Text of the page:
ABU DHABI (Reuters) - Fernando Alonso gestured angrily at Russian racer Vitaly Petrov but he might as well have shaken a fist at his own Ferrari bosses after being denied a third Formula One title by a strategic error on Sunday.
The Spaniard was far too much of a team player to do that and Petrov -- a rookie with an uncertain future at Renault -- was a much easier, if unfair, target for merely doing what he was paid to do.
On an evening that started so promisingly for Alonso, but then turned to dust in the desert, Ferrari let the championship slip through their fingers and be picked up instead by Red Bull’s Sebastian Vettel.
Alonso had been 15 points clear of 23-year-old Vettel going into the season-ending Abu Dhabi grand prix and ended up seventh, overall runner-up and four points behind Formula One’s youngest champion.
The Spaniard, winner of five races this year, sat hunched and sweating in silence at the back of the Ferrari garage as team mates commiserated.
“After the race it is always very easy to see the best strategy. If we didn’t stop, Webber would probably overtake us, if we stop, we let Rosberg and Petrov overtake us, very difficult call,” he said.
Alonso had been fourth, which would have been enough to take the title even with Vettel winning, but came in for fresh tyres at the end of lap 15 after his closest championship rival Mark Webber pitted in the other Red Bull.
The pitstops put both men back out on track behind several drivers including Renault’s Petrov, who had pitted earlier when the safety car was deployed.
On a track where overtaking is difficult, Alonso was unable to get past Petrov.
“Afterwards it was really clear it was a mistake,” said Ferrari team boss Stefano Domenicali, without saying who had made the call.
“In the good and the bad moments the team has to stay together.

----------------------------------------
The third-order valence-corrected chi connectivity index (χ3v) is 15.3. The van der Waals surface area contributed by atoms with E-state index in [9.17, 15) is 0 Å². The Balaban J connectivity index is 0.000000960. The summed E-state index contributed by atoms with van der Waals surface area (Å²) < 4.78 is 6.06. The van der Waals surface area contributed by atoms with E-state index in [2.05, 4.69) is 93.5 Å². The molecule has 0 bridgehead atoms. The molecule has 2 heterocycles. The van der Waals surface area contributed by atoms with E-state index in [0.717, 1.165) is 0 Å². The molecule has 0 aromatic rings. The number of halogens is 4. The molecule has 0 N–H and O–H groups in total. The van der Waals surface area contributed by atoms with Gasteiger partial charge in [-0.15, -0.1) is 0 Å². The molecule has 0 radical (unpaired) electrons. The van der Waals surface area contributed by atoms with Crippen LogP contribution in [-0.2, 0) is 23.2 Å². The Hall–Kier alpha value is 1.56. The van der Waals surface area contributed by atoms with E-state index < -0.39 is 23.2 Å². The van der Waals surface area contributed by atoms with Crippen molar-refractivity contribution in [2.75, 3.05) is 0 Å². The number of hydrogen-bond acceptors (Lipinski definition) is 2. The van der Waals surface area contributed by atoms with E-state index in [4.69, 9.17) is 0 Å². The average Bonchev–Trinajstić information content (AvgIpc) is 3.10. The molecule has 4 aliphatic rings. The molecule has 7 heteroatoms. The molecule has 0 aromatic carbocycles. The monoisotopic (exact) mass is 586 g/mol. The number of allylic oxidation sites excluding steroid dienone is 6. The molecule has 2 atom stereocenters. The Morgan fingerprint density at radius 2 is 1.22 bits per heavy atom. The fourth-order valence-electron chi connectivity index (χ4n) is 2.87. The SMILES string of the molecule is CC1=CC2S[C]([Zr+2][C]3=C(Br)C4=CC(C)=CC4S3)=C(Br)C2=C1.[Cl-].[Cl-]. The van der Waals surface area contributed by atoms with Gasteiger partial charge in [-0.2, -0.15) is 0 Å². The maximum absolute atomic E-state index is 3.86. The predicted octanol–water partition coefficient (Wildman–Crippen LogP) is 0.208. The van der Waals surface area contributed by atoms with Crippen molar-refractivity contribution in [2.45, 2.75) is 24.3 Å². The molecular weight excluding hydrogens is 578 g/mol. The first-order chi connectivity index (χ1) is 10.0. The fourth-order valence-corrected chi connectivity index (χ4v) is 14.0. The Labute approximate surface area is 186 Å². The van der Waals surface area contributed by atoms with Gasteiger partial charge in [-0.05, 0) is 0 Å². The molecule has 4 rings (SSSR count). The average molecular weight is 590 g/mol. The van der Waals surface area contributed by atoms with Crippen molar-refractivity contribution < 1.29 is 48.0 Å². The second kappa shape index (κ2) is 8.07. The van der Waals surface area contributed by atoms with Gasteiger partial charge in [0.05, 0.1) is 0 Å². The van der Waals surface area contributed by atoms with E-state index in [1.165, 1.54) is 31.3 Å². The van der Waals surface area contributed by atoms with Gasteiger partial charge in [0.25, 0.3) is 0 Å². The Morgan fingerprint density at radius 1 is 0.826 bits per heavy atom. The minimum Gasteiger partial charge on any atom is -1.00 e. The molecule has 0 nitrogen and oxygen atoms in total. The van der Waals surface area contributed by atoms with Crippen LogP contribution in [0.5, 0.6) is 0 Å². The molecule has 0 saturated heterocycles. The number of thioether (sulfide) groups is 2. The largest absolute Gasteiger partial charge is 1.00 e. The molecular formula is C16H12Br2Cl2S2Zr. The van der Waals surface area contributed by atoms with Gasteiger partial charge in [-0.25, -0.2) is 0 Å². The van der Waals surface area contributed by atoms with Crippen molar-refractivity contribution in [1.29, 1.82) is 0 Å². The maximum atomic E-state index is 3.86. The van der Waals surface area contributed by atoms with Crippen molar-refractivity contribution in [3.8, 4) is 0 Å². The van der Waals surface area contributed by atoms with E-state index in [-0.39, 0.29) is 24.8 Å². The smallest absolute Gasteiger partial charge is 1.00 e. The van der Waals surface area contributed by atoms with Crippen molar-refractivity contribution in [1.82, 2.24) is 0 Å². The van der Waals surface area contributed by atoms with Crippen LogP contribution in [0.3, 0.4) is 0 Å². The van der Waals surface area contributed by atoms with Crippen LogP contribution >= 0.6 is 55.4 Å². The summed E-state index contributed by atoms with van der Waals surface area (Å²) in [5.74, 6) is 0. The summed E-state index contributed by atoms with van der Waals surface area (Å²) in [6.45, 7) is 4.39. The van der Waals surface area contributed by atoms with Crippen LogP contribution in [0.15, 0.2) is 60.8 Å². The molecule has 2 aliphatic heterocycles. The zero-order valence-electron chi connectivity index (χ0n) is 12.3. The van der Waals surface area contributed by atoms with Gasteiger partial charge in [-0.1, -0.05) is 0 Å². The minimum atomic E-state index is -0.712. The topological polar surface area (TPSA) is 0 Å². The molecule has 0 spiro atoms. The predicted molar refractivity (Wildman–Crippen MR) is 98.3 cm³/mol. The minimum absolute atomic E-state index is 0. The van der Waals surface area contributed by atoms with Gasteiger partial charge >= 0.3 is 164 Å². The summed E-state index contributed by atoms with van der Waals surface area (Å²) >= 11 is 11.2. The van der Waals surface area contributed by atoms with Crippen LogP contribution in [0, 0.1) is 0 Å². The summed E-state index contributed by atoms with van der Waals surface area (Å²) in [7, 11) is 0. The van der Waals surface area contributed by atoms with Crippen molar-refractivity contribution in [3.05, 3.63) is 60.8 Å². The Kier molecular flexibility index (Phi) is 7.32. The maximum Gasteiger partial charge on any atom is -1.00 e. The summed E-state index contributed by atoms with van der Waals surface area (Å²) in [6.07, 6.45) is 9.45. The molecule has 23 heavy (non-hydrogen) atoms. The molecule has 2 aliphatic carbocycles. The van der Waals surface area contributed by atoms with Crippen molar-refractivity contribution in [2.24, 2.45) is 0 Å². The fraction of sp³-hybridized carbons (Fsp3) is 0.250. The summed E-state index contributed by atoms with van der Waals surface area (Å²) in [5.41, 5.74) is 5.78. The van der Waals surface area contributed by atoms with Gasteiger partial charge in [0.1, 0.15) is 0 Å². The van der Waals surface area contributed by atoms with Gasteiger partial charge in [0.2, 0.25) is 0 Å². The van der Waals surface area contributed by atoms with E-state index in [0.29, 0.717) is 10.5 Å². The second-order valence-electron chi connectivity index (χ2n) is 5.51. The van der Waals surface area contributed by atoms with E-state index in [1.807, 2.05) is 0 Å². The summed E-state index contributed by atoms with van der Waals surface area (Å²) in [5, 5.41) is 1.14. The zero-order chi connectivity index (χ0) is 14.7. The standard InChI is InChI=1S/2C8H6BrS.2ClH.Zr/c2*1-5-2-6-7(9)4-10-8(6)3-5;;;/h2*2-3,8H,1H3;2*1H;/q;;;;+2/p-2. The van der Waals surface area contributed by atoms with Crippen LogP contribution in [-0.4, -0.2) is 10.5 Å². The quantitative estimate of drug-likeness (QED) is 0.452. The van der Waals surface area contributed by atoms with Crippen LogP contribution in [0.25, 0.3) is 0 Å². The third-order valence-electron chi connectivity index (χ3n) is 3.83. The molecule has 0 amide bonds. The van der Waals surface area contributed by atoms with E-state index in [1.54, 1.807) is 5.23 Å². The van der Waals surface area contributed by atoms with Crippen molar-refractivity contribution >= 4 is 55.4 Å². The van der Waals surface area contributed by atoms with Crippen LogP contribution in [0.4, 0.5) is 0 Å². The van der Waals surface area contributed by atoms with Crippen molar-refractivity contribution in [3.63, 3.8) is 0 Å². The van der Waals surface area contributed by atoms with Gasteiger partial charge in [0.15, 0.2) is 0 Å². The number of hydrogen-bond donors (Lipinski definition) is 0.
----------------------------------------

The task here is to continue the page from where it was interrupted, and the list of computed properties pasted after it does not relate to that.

“What I feel inside is a lot of pain...for sure it was the worst race of the year for us and that’s why it hits you very hard in the head,” said Domenicali.
The team principal said he had not seen Alonso’s gesture because he had been talking to the team at that point, trying to raise their spirits.
“There is a great sadness at the moment,” he said. “We are Ferrari, which means we are condemned to having to win, so a second place is a defeat. But this is also a part of the sport and we have to accept it.”
Petrov said he could understand Alonso’s frustration and had not spoken to the Spaniard or Vettel, who might have thanked him for services rendered.
“I think I have nothing to say. I did my race, I can’t just let one car pass me. We are racing,” he told reporters. “I think he is angry so there is no reason to speak to him right now. I think in his situation I would also be angry.
“I didn’t do this for Vettel or want to disturb Fernando’s race,” he added.
“Of course I could have asked on the radio: ‘Please ask my team how much Vettel wants to pay me’ and then go to Ferrari and ask the same if I let him through and then we see who offers most money,” he joked.
Editing by Clare Fallon
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